'Bazaar' a great exchange in understanding Pakistan today - Atia Musazay, In Pakistan, one way to become really good friends with people, jokes author Haroon K. Ullah, is to 'eat three mangoes' with them. Ullah never realized that years worth of late night conversations with the Rezas, a middle-class family from Lahore, whilst 'dripping all over' with the ridiculously messy fruit was part of the bargain when he embarked on his journey to Pakistan in 2004.

'I went with one idea to Pakistan and what I found was very different,' said Ullah, a Pakistani-American, who lived eight years in Pakistan to do research on U.S.-Pakistan relations and the military. The result, The Bargain from the Bazaar: A Family’s Day of Reckoning in Lahore is a refreshing perspective on the current political situation in Pakistan through the eyes of the Reza parents and their three sons: Salman, Daniyal, and Kamran. It offers valuable insight into a country constantly on the news. While the public is inundated with notions like drones, Malala, and suicides attacks, few people have a grasp as to what they actually refer to, and more importantly how they shape the lives of average people, which makes The Bargain from the Bazaar timely and necessary reading. ... The author now serves as staff adviser to the U.S. State Department, focusing on public diplomacy and countering extremism. He was trained at Harvard University’s John F. Kennedy School of Government where he served as a Belfow fellow." Image from entry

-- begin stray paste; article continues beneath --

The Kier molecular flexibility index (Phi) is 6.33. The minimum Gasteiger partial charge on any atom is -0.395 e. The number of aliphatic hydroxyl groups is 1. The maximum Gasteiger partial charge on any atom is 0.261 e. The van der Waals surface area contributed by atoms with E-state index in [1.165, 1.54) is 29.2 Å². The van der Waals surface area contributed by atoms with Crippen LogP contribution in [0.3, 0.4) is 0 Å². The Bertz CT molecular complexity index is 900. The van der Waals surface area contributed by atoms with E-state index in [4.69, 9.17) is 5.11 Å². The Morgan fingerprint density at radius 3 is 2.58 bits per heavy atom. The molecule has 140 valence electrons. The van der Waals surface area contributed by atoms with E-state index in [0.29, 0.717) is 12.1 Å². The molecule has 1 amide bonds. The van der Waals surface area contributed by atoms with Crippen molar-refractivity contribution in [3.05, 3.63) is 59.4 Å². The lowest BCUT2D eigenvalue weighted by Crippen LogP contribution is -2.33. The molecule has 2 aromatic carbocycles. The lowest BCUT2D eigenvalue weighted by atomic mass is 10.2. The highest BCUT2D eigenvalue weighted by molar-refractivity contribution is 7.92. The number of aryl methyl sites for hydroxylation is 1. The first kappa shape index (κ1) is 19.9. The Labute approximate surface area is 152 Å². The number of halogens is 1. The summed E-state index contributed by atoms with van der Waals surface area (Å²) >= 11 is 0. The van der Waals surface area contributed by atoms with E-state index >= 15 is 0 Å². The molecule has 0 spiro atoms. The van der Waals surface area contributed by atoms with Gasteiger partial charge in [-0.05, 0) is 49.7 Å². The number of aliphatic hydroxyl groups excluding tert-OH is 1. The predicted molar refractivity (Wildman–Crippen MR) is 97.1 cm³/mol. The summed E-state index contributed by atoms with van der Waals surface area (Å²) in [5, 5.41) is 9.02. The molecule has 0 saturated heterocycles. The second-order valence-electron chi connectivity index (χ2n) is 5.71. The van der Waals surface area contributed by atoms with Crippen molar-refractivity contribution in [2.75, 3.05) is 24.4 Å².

Delhi Delay - Paul Rockower, Levantine: "[M]y flight from Delhi to Dubai was delayed and I would have missed my connector. So I spent 4 hours working it out, and used enough public diplomacy to get myself on the same flight a day later."


World Opinion on U.S. Leadership Improves in 2013, but Still Down from 2009 - Surveys in 130 countries through 2013 show world opinion about U.S. leadership rebounded last year from 2012, but levels were generally lower than the start of the Obama administration in 2009. The findings were contained in the fifth annual U.S. Global Leadership Report, compiled and published by Gallup and Meridian International Center. Excerpts from the report here.